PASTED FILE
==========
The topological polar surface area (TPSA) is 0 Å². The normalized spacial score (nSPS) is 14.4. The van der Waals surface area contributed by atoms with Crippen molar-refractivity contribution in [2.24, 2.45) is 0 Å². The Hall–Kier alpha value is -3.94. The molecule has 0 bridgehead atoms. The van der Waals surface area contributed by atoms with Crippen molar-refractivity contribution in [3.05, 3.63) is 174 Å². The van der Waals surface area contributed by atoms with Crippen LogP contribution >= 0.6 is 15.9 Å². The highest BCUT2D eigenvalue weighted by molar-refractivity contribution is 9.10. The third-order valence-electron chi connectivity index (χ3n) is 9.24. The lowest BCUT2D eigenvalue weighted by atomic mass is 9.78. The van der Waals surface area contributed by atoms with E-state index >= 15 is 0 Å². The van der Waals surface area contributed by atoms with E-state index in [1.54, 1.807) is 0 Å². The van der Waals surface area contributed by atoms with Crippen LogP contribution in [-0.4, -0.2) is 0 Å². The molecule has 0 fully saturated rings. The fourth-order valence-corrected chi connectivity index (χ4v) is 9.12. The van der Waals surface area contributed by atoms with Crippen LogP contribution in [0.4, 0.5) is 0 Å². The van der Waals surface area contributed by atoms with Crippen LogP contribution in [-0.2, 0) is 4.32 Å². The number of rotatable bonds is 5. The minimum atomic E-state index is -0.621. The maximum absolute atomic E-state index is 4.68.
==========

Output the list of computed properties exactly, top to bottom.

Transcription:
The topological polar surface area (TPSA) is 0 Å². The normalized spacial score (nSPS) is 14.4. The van der Waals surface area contributed by atoms with Crippen molar-refractivity contribution in [2.24, 2.45) is 0 Å². The Hall–Kier alpha value is -3.94. The molecule has 0 bridgehead atoms. The van der Waals surface area contributed by atoms with Crippen molar-refractivity contribution in [3.05, 3.63) is 174 Å². The van der Waals surface area contributed by atoms with Crippen LogP contribution >= 0.6 is 15.9 Å². The highest BCUT2D eigenvalue weighted by molar-refractivity contribution is 9.10. The third-order valence-electron chi connectivity index (χ3n) is 9.24. The lowest BCUT2D eigenvalue weighted by atomic mass is 9.78. The van der Waals surface area contributed by atoms with E-state index >= 15 is 0 Å². The van der Waals surface area contributed by atoms with E-state index in [1.54, 1.807) is 0 Å². The van der Waals surface area contributed by atoms with Crippen LogP contribution in [-0.4, -0.2) is 0 Å². The molecule has 0 fully saturated rings. The fourth-order valence-corrected chi connectivity index (χ4v) is 9.12. The van der Waals surface area contributed by atoms with Crippen LogP contribution in [0.4, 0.5) is 0 Å². The van der Waals surface area contributed by atoms with Crippen LogP contribution in [-0.2, 0) is 4.32 Å². The number of rotatable bonds is 5. The minimum atomic E-state index is -0.621. The maximum absolute atomic E-state index is 4.68.